Relationship Building

Program aims to build social-emotional learning for educators

PHOTO: Jaclyn Zubrzycki
Teacher coaches at Fairley High School in Memphis learn about social-emotional skills at a workshop in 2014.

Jocquell Rodgers, a literacy coach at Fairley High School in Memphis, is reading from a stack of cards that describe everyday interactions that might happen at any school. Her task: Determine whether the adult responses the cards showed would help build healthy, secure relationships.

“‘Jamie is often late to the class,’” she reads. “‘When you confront her, she explains that she commutes over an hour to school. You say, ‘I live far away from school and I get here on time!’”

Exercises aimed at building empathy are common in classrooms across the nation, as educators seek to prevent bullying and improve students’ social-emotional skills. But this exercise is focused on the social-emotional development of teachers and school staff, not students.

The premise is that self-aware and emotionally stable educators are better equipped to build relationships with students, which translates into safer, more stable learning environments, which in turn promotes the emotional and academic health of students.

Megan Marcus founded FuelEd because she thought teachers could benefit from learning more about the psychology and neuroscience behind relationships.
Megan Marcus founded FuelEd because she thought teachers could benefit from learning more about the psychology and neuroscience behind relationships.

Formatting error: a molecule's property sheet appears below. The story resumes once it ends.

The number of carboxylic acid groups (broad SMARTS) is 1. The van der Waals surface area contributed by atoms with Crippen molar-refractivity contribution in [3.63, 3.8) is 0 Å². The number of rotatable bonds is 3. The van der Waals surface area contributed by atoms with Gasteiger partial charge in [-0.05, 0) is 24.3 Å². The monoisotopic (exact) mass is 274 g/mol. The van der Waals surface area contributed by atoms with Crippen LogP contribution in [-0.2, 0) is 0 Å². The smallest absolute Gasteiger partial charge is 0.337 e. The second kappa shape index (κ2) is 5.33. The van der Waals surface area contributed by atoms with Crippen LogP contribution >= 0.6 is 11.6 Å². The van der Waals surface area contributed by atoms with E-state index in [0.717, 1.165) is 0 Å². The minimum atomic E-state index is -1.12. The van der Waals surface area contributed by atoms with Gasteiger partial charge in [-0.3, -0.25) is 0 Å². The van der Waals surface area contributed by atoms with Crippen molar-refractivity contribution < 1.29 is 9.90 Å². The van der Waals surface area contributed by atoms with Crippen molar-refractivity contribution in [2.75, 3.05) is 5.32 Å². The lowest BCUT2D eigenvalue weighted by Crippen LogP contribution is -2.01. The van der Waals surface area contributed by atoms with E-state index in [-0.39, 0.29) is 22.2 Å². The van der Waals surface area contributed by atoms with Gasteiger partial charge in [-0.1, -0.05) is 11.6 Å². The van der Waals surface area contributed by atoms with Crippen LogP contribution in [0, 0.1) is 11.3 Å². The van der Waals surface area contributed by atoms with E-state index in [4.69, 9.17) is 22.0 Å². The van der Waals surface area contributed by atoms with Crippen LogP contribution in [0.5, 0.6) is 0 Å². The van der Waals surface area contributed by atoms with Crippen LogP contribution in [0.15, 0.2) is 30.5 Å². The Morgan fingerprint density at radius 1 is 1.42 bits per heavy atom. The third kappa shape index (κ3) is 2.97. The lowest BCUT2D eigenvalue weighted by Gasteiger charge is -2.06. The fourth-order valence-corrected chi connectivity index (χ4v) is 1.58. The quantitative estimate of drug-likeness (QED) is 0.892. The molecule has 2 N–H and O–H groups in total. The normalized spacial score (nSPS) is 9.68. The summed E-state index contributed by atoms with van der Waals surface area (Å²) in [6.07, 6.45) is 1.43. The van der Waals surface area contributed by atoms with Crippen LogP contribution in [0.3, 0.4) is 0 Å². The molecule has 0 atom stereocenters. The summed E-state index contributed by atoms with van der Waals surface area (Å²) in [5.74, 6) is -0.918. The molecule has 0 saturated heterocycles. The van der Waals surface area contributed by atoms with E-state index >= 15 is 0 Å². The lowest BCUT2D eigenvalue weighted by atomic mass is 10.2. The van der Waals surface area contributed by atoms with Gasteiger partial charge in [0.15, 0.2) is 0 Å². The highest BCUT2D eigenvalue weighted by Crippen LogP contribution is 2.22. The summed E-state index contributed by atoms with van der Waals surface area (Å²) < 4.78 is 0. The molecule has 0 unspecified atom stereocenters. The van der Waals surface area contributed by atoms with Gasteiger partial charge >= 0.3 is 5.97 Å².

The exercise for Rodgers and other teacher leaders at Fairley High School was part of a workshop led last fall by Megan Marcus, the founder and chief executive officer of FuelEd Schools, a Houston-based program focused on equipping educators socially and emotionally to develop better relationships with students, parents, colleagues and others.

Throughout the 2014-15 school year, Fairley’s teachers and teacher coaches are participating in a pilot program and learning about what FuelEd refers to as the “science, skills and self-awareness of relationships.” In addition to attending workshops, they have access to unlimited one-on-one therapy sessions conducted via video-chat, and to occasional guided group therapy sessions with colleagues.

Pondering the response given to Jamie in the scenario she was reading, Rodgers laughed. “You know, I probably would say that,” Rodgers said. “‘Well, we need to get to school on time, because that is our policy!’”

She determined, however, that the unsympathetic tone of the response was not the best way to build a strong relationship, even though the message — that being on time is important — was appropriate.

Shifting the focus

Social-emotional learning has not traditionally been part of teachers’ training or ongoing professional development. That’s a mistake, Marcus argues.